Receptionist – Being a receptionist in a veterinary office takes a special kind of person who is able to deal with both humans and animals alike. While there are certain duties that are part of the job, the primary responsibility of a veterinary receptionist is to greet patients and their owners as they arrive, while making them feel safe and welcome. A receptionist must have great communication skills and be friendly and outgoing as literally every person who comes in the door will come in contact with the veterinary receptionist. Here are the ten most common veterinary receptionist duties: 1) Greet Clients: The most important job of the veterinary receptionist is to greet clients and patients as they arrive – a warm and empathetic countenance is vital. 2) Sign in Patients: After clients and their pets have been greeted it is essential to sign them in and having any necessary paperwork. 3) Answer Phones: Taking calls is another crucial part of a busy veterinary practice. 4) Assess Emergency Visits: Either on the phone or when the client/patient is a walk-in, it is often necessary for the receptionist to make a split second determination if the situation requires emergency attention. 5) Dispense Medications: Once the client and the patient have been seen, medication will often need to be dispensed per doctor’s instructions. 6) Collect Payments/process invoices 7) Book appointments and set follow-up appointments 8) Filing 9) Incoming/Outgoing Mail 10) Opening and Closing the Office
RVT – Registered Veterinary Technicians — Veterinary technicians assist veterinarians in the care of animals. They may perform an initial evaluation of the animal’s condition, clean and wrap wounds, check vital statistics, collect samples and administer medication. They also perform basic lab work, including urinalysis and blood tests, and may assist with procedures such as teeth cleaning. They help during patient examinations and surgical procedures, restraining animals when necessary, stocking examination and surgery rooms with supplies, sterilizing tools and ensuring that equipment is in working order. Veterinary technicians also communicate with pet owners and update patient files. Veterinary technicians must have excellent communication skills, so that they may interact with pet owners and coworkers. They must have an understanding of animal behavior and strong clinical skills in order to properly evaluate an animal’s condition and provide treatment. They must be detail-oriented and well-organized so that they may take medical histories, carry out instructions, document patient statistics and update records. It’s also essential that they enjoy working with animals and have the ability to comfort, handle and restrain large and small pets.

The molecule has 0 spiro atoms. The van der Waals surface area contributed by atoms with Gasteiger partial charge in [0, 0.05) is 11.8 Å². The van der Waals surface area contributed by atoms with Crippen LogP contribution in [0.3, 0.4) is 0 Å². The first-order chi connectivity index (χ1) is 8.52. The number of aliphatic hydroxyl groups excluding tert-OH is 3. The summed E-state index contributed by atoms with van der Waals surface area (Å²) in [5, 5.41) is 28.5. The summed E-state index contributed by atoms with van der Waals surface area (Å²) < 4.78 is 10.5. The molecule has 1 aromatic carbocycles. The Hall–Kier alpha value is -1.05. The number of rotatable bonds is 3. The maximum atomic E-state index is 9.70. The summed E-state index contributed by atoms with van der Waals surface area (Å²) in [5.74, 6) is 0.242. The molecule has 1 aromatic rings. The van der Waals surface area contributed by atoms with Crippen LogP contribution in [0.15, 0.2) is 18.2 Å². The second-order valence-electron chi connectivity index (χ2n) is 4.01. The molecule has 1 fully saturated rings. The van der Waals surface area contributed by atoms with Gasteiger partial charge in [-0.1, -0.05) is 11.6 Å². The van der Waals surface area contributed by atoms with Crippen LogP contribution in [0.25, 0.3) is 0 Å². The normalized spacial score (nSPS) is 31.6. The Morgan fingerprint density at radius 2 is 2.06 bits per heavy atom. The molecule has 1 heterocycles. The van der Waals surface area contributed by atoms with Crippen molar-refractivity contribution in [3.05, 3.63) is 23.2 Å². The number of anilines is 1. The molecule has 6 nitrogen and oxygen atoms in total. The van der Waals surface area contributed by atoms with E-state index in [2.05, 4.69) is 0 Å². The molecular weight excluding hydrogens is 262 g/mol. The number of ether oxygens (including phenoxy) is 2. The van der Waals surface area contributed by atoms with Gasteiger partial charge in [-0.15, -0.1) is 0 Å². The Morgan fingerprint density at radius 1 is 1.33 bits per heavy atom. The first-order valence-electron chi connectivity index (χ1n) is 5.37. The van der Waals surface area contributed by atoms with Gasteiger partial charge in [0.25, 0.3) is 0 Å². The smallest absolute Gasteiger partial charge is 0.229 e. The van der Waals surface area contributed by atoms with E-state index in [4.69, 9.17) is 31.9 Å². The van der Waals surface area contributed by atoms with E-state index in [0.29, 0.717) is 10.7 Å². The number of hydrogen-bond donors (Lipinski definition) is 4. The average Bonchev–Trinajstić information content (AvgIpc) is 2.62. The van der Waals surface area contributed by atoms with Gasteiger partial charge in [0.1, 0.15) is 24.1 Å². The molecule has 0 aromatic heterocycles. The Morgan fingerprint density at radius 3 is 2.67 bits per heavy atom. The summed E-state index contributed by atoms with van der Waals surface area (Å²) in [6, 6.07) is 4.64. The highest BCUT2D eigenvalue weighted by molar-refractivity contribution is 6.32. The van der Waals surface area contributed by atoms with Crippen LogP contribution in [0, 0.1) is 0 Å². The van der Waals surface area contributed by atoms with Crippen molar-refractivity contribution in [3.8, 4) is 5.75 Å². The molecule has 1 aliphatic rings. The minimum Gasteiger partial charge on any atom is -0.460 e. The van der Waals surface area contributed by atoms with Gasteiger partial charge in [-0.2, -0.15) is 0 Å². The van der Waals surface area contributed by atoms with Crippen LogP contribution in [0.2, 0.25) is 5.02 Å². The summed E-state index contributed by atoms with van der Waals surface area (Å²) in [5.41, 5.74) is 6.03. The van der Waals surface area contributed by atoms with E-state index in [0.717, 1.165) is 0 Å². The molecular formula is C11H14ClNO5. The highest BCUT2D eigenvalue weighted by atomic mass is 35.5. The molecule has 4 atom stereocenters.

Veterinary Assistants –– Provide compassionate care for pets, restrain pets for veterinarians and technicians, assist in the taking of x-rays, clean cages, runs and/or hospital facilities, including exam rooms, treatment room, and isolation area, employee lounge, bathrooms and doctor’s office. Maintain reception area in a neat and sanitary condition, provide clean bedding, water and litter pans for pets, feed hospitalized/boarded pets as needed. Unpack inventory order and re-stock appropriately, bring retail food to reception area, re-stock reception area shelves. Do laundry, wash and sanitize pet dishes and perform other duties as assigned.